The report presents a brand new analysis of little-examined U.S. Department of Education data showing the “net price” the lowest-income students pay after all grant aid has been exhausted. The analysis shows that hundreds of colleges expect the neediest students — those from families making $30,000 or less annually — to pay an amount equal to or even more than their families’ yearly earnings.

The report finds that over the past two decades colleges have made a dramatic switch in how they use the majority of their financial aid. Schools have gone from helping to make college more affordable for those with the greatest financial need to strategically awarding merit aid to students who can increase their standings in rankings like U.S. News & World Report and bring in more revenue. This report identifies colleges that are committed to enrolling low-income students and charging them affordable prices and others that are stingy with their admissions slots, their financial aid dollars, or both.

“Too many four-year colleges, both public and private, are failing to help the government achieve its college access mission,” Stephen Burd, author of the report, writes. “They are, instead, adding hurdles that could hamper the education progress of needy students or leave them with mountains of debt after they graduate.”

The report shows the situation is not as extreme at public universities but getting worse. One of the main ways states have dealt with dwindling state support has been to take a “high tuition, high aid” approach — raising tuition and the amount of financial aid they provide. However, this analysis finds the “high tuition, high aid” approach has been a failure for low-income students: in states such as Pennsylvania, the neediest students are being charged more than double what they are in low-tuition states.

Among the report’s findings:

Nearly two-thirds of private nonprofit institutions charge students from the lowest income families a net price of more than $15,000. Only 11 percent charge them less than $10,000.
• Roughly one-third of public four year colleges charge the lowest-income students a net price over $10,000 and 5 percent require they come up with $15,000 or more.
• One-quarter of the public schools that charge more than $10,000 to lowest income students are in Ohio and Pennsylvania, two states that follow the high-tuition, high-aid model.
• The most expensive private college for low-income students is Santa Clara University (average net price is $46,347) and the most expensive public college for the neediest students is Rowan University in New Jersey (average net price is $20,384).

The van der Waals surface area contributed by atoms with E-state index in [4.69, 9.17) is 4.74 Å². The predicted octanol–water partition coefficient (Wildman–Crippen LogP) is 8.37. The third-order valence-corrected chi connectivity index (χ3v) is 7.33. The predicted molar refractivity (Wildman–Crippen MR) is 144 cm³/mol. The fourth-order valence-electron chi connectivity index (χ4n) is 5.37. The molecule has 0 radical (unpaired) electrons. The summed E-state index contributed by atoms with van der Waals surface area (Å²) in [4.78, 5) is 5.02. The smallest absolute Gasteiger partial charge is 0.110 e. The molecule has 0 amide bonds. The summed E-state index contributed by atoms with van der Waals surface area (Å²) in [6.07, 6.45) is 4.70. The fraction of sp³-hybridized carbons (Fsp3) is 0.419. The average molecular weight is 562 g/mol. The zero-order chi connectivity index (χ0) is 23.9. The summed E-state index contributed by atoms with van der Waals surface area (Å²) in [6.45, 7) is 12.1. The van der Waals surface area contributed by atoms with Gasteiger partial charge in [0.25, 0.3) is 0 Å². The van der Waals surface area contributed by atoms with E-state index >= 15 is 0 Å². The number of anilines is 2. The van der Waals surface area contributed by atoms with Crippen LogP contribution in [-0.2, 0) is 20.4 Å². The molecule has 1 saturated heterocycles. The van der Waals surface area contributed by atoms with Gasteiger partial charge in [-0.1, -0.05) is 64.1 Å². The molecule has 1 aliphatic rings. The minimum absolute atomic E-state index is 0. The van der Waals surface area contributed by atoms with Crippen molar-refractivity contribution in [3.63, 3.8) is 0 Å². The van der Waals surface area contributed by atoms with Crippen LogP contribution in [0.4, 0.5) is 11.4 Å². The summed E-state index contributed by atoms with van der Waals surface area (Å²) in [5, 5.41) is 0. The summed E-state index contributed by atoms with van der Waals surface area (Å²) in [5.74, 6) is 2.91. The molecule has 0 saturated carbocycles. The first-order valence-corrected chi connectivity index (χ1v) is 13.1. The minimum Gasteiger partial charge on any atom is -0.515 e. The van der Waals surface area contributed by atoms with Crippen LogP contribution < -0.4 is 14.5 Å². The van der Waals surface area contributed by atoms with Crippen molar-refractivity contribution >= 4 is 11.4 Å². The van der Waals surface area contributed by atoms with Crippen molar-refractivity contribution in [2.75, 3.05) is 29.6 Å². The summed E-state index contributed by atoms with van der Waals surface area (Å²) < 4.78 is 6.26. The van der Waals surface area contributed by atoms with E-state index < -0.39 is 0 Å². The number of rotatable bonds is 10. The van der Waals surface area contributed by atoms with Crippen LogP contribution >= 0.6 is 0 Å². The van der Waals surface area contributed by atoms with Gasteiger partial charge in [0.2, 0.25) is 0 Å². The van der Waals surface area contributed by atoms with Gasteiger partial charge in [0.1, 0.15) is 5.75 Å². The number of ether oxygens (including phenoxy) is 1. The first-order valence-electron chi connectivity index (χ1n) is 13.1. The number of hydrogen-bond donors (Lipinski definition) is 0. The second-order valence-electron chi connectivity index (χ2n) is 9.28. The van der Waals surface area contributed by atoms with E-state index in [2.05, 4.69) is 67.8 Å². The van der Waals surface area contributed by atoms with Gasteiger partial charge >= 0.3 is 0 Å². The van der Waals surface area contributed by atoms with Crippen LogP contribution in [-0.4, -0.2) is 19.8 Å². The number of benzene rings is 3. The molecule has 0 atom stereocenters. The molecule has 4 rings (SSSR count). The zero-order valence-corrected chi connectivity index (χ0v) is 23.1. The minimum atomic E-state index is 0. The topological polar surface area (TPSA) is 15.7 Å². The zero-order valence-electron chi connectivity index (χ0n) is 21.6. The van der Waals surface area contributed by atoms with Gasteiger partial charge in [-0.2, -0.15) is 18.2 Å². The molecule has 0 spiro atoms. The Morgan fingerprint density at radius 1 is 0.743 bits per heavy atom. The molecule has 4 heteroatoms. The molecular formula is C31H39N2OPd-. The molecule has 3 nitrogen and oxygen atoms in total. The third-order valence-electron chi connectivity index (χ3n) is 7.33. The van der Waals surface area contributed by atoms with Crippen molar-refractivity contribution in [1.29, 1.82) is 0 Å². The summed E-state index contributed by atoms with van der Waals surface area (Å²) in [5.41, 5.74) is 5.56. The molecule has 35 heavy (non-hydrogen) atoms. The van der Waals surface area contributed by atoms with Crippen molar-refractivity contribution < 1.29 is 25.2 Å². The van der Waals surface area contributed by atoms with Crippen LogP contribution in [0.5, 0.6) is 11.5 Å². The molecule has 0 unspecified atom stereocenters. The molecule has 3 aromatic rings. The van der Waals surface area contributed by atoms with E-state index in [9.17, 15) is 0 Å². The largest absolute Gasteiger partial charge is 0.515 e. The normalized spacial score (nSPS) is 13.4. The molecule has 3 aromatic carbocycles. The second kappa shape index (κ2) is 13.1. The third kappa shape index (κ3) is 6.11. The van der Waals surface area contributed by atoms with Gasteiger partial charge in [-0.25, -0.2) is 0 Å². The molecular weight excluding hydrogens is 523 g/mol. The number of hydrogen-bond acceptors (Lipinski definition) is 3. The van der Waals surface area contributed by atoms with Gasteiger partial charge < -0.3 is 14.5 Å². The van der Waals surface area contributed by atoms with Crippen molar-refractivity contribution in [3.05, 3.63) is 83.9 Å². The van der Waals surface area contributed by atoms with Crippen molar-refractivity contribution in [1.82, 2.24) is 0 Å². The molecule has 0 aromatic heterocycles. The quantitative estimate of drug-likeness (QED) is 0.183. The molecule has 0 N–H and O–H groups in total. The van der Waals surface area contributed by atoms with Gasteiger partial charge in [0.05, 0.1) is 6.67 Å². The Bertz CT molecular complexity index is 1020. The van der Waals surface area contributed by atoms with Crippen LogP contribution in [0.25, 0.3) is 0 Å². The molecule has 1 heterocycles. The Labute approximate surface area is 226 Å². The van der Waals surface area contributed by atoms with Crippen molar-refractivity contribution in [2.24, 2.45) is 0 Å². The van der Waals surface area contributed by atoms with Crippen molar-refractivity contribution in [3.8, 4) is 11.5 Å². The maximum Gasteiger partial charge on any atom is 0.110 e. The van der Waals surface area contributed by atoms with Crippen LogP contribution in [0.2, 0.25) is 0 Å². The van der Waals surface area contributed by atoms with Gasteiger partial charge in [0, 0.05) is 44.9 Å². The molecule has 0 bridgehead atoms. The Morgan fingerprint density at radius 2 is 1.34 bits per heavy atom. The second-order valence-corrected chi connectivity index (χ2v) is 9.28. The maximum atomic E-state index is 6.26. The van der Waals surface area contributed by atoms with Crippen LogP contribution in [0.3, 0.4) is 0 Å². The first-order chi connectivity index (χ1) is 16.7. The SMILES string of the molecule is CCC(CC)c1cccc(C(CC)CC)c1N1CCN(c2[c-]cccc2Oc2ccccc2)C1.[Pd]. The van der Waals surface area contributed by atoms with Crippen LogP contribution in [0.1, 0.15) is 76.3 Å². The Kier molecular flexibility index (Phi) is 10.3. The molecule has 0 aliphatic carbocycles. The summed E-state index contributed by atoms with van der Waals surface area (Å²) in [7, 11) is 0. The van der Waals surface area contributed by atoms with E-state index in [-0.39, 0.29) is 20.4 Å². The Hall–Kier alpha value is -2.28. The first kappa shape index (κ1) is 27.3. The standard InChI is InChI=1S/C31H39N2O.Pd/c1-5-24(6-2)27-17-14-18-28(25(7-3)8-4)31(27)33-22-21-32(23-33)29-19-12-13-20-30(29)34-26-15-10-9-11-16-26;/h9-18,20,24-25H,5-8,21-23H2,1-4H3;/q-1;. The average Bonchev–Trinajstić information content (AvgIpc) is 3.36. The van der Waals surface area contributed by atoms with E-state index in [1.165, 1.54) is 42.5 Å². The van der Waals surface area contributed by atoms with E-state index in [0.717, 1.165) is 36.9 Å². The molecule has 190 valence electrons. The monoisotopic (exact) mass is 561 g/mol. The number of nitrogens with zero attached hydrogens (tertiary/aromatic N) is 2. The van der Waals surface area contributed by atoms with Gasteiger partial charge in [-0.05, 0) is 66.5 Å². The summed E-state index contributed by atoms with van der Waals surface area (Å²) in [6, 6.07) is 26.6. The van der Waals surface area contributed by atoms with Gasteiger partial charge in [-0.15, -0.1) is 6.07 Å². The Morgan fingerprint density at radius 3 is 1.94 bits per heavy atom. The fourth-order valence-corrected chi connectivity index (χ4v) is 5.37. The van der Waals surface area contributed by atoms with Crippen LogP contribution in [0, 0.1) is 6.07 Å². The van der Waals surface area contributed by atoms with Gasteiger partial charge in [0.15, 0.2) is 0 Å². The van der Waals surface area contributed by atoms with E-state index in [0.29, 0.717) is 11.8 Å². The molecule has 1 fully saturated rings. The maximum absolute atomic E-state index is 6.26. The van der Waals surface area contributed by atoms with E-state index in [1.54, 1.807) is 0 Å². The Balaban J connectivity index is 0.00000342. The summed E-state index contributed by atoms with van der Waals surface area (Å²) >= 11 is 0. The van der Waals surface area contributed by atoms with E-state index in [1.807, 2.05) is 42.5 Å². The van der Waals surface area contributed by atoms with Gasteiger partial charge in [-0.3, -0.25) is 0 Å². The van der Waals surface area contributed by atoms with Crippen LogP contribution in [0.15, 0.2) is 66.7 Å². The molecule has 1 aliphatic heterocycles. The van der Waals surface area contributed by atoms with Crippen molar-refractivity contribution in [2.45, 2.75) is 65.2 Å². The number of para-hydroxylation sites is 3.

The report argues for a federal approach that follows a two-part plan laid out here:

Offer Pell bonuses to financially strapped public and private four-year colleges that serve a substantial share of Pell Grant recipients (more than 25 percent) and graduate at least half of their students school-wide.
• Require wealthier colleges that have chosen to divert their aid to try to buy the best students so they can rise up the U.S. News rankings to match at least a share of the Pell dollars they receive.

Read the full report, “Undermining Pell: How Colleges Compete for Wealthy Students and Leave the Low-Income Behind.”

For more information or to schedule an interview, please contact Clara Hogan.

The lawyers in Brown were told that lawsuits were futile and that the legislatures would address the issue of segregation eventually when the public was ready. Meanwhile, several generations of African Americans waited for people to come around and say the Constitution applied to us as well. Generations of African Americans suffered in inferior schools. This society cannot sacrifice the lives of children by not addressing the issue of equity in school funding in a timely manner.

The next huge case, like Brown, will be about equity in education funding. It may not come this year or the next year. It, like Brown, may come several years after a Plessy. It will come. Equity in education funding is the civil rights issue of this century.

Related:

The role economic class plays in college success           https://drwilda.com/2012/12/22/the-role-economic-class-plays-in-college-success/

Helping community college students to graduate                  https://drwilda.com/2012/02/08/helping-community-college-students-to-graduate/

The digital divide affects the college application process https://drwilda.com/2012/12/08/the-digital-divide-affects-the-college-application-process/

College readiness: What are ‘soft skills’                                                https://drwilda.com/2012/11/14/college-readiness-what-are-soft-skills/

Colleges rethinking who may need remedial education https://drwilda.com/2012/10/24/colleges-rethinking-who-may-need-remedial-education/

Where information leads to Hope. ©      Dr. Wilda.com

Dr. Wilda says this about that

Blogs by Dr. Wilda:

COMMENTS FROM AN OLD FART©                      http://drwildaoldfart.wordpress.com/

Dr. Wilda Reviews ©                                             http://drwildareviews.wordpress.com/

Dr. Wilda ©                                                                                                    https://drwilda.com/

Courts are becoming the mechanism to force states to fund education

29 Jan

Moi wrote about education funding in Education funding lawsuits against states on the rise:

Moi has often said in posts at the blog that the next great civil rights struggle will involve access for ALL children to a good basic education. Sabra Bireda has written a report from the Center for American Progress, Funding Education Equitably https://drwilda.com/2012/01/25/education-funding-lawsuits-against-states-on-the-rise/